It is also true that Marxian theory contains the notion of inexorable laws of
society although here it is precisely the abolition of these oppressive laws
which is the aim and the rationale of the socialist revolution.

The less a society is rationally organised and directed by the collective efforts
of free men, the more it will appear as an independent whole governed by
inexorable laws.
These laws are, of course, subject to modification by interaction with other
factors. If, in a particular capitalist society at a particular time, political or
economic circumstances mean that the rate of profit does not fall, the law of
the falling rate of profit is no more refuted than would be the law of gravitation
by my dropping a piece of paper off a high building on a windy day.
Popper makes great play of the fact that Marx has been refuted by the fact that
his predictions have turned out false. Undoubtedly Marx made some mistakes,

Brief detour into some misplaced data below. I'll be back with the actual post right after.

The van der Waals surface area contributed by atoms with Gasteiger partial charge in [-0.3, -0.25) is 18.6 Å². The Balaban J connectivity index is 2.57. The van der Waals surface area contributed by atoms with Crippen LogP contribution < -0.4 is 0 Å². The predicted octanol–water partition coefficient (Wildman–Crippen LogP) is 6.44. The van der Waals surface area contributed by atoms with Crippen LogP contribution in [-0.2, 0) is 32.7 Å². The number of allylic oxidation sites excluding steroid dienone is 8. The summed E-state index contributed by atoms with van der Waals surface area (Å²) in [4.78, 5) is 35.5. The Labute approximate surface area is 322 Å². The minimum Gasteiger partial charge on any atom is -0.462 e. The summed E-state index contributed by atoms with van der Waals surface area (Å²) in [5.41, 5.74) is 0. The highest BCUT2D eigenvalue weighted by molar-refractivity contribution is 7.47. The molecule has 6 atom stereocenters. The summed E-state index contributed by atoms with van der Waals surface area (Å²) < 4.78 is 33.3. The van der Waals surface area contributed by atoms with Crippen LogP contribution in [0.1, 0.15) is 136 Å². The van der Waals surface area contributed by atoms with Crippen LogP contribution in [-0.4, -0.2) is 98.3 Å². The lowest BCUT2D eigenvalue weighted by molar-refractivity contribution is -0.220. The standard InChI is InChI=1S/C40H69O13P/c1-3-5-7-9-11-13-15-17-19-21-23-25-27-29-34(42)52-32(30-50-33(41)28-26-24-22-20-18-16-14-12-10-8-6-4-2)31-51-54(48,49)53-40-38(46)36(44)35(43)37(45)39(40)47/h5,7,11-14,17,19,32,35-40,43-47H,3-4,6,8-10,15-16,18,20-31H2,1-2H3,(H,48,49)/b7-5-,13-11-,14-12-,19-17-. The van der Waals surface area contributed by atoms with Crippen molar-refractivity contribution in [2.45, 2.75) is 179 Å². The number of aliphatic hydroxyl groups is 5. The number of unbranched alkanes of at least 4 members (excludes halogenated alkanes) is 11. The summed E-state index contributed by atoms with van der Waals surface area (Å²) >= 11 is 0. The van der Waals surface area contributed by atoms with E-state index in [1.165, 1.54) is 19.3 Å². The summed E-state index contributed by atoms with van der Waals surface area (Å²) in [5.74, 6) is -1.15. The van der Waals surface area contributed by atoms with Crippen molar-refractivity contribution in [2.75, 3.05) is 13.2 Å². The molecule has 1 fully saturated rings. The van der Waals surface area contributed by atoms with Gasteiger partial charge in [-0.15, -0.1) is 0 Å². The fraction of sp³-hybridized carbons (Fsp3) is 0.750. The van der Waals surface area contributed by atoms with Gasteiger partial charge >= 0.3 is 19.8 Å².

notably about the timescale of the hoped-for revolution. But this should not
obscure the considerable predictive power of his theory. Take for example the
account of the logic of capitalist development in chapter I of the Communist
Manifesto:
The bourgeoisie has through its exploitation of the world-market given a
cosmopolitan character to production and consumption in every country. To the
great chagrin of Reactionists, it had drawn from under the feet of industry the
national ground on which it stood. All old-established national industries have
been destroyed or are daily being destroyed. They are dislodged by new